Veolia has submitted its planning application for an Advanced Energy Recovery Facility near Alton, which it says will save 65,000 tonnes of carbon emissions a year compared with sending the waste to landfill.
This is part of an overall strategy in the area to recycle more and recover more energy from waste, Veolia says.
The planning application is for a ‘state of the art advanced technology’ which will utilise non-recyclable residual waste to produce power for the National Grid.
The facility will provide enough electricity for 75,000 Hampshire homes, and create over 300 jobs during construction, plus 40 permanent roles once operational. Continuously monitored by the Environment Agency, the 30 Megawatt plant is sized for residual Hampshire waste that is currently landfilled in the county, or exported elsewhere, the company says.
Submission of this application follows a period of extensive pre-application public consultation, which was undertaken between February and March 2020, before the current social distancing measures were introduced.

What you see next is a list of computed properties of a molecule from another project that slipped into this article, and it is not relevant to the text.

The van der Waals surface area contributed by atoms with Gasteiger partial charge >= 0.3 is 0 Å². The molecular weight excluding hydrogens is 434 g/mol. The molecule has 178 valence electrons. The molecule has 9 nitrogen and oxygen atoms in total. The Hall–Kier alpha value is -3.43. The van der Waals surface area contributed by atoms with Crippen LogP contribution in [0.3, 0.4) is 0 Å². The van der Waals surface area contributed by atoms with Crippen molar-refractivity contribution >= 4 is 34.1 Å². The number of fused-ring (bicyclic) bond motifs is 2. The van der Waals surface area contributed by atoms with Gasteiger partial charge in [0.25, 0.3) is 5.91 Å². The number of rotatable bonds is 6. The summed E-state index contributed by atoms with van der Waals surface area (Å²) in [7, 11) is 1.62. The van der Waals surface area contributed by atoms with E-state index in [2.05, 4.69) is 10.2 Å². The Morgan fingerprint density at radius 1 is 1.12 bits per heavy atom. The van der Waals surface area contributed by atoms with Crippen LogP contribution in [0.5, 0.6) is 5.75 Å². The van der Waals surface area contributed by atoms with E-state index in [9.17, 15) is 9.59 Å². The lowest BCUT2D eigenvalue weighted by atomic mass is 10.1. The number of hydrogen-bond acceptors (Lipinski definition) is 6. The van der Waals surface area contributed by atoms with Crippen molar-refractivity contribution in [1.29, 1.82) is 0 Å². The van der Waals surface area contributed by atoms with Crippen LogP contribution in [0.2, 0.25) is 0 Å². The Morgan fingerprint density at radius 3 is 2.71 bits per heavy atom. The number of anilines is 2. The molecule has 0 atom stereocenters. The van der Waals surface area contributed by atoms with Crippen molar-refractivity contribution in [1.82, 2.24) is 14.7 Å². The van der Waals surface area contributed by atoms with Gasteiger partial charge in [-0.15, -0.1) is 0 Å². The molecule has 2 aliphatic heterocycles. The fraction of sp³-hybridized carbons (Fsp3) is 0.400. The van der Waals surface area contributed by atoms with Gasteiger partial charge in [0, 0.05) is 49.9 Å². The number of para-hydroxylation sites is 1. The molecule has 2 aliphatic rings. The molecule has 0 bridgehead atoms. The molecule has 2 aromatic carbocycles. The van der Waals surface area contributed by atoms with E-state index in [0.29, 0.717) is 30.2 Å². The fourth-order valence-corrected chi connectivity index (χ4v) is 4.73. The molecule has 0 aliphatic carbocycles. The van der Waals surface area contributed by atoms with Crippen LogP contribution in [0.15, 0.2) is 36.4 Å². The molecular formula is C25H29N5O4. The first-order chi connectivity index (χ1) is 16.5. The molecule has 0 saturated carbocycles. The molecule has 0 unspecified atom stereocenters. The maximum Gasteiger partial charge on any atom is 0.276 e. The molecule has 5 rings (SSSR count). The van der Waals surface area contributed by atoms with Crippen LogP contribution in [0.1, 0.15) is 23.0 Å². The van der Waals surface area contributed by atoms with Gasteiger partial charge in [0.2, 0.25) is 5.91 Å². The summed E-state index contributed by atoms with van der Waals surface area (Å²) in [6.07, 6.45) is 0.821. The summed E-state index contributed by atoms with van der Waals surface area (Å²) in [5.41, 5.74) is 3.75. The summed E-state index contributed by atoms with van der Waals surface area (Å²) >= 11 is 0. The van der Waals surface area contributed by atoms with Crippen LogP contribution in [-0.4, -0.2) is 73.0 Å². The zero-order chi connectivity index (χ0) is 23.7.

During the course of the consultation, five public exhibitions were held across Alton, Holybourne, Bentley, Froyle and Binsted which were attended by nearly 600 local people.
This facility will allow Hampshire to lead the way in waste management, saving 65,000 tonnes of carbon emissions compared to landfill and delivering a 30% increase in energy efficiency.
Veolia says it has ‘listened carefully’ to the feedback and concerns and has provided a full response to the questions submitted within the Statement of Community Involvement submitted alongside the planning application.
Several changes have been made to the architecture taking into account local views on the appearance of the facility, it says.
Commenting on the application, Richard Kirkman, Chief Technology and Innovation Officer, Veolia UK and Ireland, said: “This facility will allow Hampshire to lead the way in waste management, saving 65,000 tonnes of carbon emissions compared to landfill and delivering a 30% increase in energy efficiency.
“In terms of a green recovery this represents an important investment in new clean infrastructure that will contribute towards reaching the carbon net zero target as well as providing new construction jobs and permanent local employment.”
With the Alton and Portsmouth materials recycling facilities being considered for replacement, a new combined recycling facility is also being planned.
A new ‘hi-tech recycling plant’ would provide improved recycling allowing Hampshire residents to recycle plastic pots, tubs and trays, Veolia says.